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Portal:Latin America

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Introduction

Latin America (orthographic projection).svg

Latin America is a group of countries and dependencies in the Western Hemisphere where Romance languages such as Spanish, French and Portuguese are predominantly spoken; it is broader than the terms Ibero-America or Hispanic America. The term originated in the Napoleon III French government in the mid-19th century as Amérique latine to consider French-speaking territories in the Americas, (French Canadians, French Louisiana, French Guiana, Haiti, Guadeloupe, Martinique, Saint Martin, Saint Barthélemy) along with the larger group of countries where Spanish and Portuguese languages prevailed, including the Spanish-speaking portions of the United States (Southwestern United States and Florida) Today, areas of Canada and the United States (with the exception of Puerto Rico) where Spanish, Portuguese and French are predominant are typically not included in definitions of Latin America.

Latin America consists of twenty sovereign states and several territories and dependencies which cover an area that stretches from the northern border of Mexico to the southern tip of South America, including the Caribbean. It has an area of approximately 19,197,000 km2 (7,412,000 sq mi), almost 13% of the Earth's land surface area. As of 2016, its population was estimated at more than 639 million and in 2014, Latin America had a combined nominal GDP of 5,573,397 million USD and a GDP PPP of 7,531,585 million USD.

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The Ruins of Sacsayhuamán
Credit: Martin St-Amant

Panorama of The Ruins of Sacsayhuamán, a main sight in the City of Cusco, the historic capital of the Inca Empire and Peru. It is a major tourist destination and receives almost 1.5 million visitors a year.

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A dome-shelled Galápagos giant tortoise
The Galápagos tortoise or Galápagos giant tortoise (Chelonoidis nigra) is the largest living species of tortoise, reaching weights of over 400 kg (880 lb) and lengths of over 1.8 meters (5.9 ft). With life spans in the wild of over 100 years, it is one of the longest-lived vertebrates. A captive individual lived at least 170 years. The tortoise is native to seven of the Galápagos Islands, a volcanic archipelago about 1,000 km (620 mi) west of the Ecuadorian mainland. Spanish explorers who discovered the islands in the 16th century named them after the Spanish galápago, meaning tortoise. Shell size and shape vary between populations. On islands with humid highlands, the tortoises are larger, with domed shells and short necks. On islands with dry lowlands, the tortoises are smaller, with "saddleback" shells and long necks. These island-to-island differences played a role in the inception of Charles Darwin's theory of evolution. Tortoise numbers declined from over 250,000 in the 16th century to a low of around 3,000 in the 1970s. The decline was caused by hunting for tortoise meat and oil, habitat clearance for agriculture, and introduction of non-native animals such as rats, goats, and pigs. Seven subspecies of the original ten survive in the wild. An eighth subspecies (C. n. abingdonii) has only a single living individual, in captivity, nicknamed Lonesome George. Conservation efforts beginning in the 20th century have resulted in thousands of captive-bred juveniles being released onto their home islands, and it is estimated that numbers exceeded 19,000 at the start of the 21st century. Despite this rebound, the species as a whole is classified as "Vulnerable" by the International Union for Conservation of Nature (IUCN).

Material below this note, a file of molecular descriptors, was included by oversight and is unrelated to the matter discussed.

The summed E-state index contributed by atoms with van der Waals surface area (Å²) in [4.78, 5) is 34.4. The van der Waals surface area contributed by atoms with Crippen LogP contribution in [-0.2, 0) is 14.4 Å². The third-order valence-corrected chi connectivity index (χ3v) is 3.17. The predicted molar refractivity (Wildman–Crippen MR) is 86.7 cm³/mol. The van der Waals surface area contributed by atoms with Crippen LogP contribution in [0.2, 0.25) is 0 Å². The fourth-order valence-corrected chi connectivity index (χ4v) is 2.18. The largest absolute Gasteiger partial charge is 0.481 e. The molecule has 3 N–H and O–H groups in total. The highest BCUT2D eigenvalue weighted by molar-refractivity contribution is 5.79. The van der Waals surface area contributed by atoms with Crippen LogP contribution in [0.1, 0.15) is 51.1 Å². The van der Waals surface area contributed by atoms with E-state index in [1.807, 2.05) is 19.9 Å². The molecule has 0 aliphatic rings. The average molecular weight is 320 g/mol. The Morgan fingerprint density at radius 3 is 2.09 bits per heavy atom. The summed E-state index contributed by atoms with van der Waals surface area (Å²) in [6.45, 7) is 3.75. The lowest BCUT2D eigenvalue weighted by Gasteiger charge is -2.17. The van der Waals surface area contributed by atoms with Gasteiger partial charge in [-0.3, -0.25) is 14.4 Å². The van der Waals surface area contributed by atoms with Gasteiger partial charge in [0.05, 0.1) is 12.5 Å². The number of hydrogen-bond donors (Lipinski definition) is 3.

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Hands at the Cuevas de las Manos upon Río Pinturas, near the town of Perito Moreno in Santa Cruz Province, Argentina
Credit: Mariano

Cueva de las Manos (Spanish for Cave of Hands) is a cave or a series of caves located in the province of Santa Cruz, Argentina, 163 km (101 mi) south of the town of Perito Moreno. It is famous for (and gets its name from) the paintings of hands. The art in the cave dates from 13,000 to 9,000 years ago.Several waves of people occupied the cave, and early artwork has been carbon-dated to ca. 9300 BP (about 7300 BC). The age of the paintings was calculated from the remains of bone-made pipes used for spraying the paint on the wall of the cave to create silhouettes of hands.

The site was last inhabited around 700 AD, possibly by ancestors of the Tehuelche people. It was entered on the UNESCO World Heritage List in 1991.

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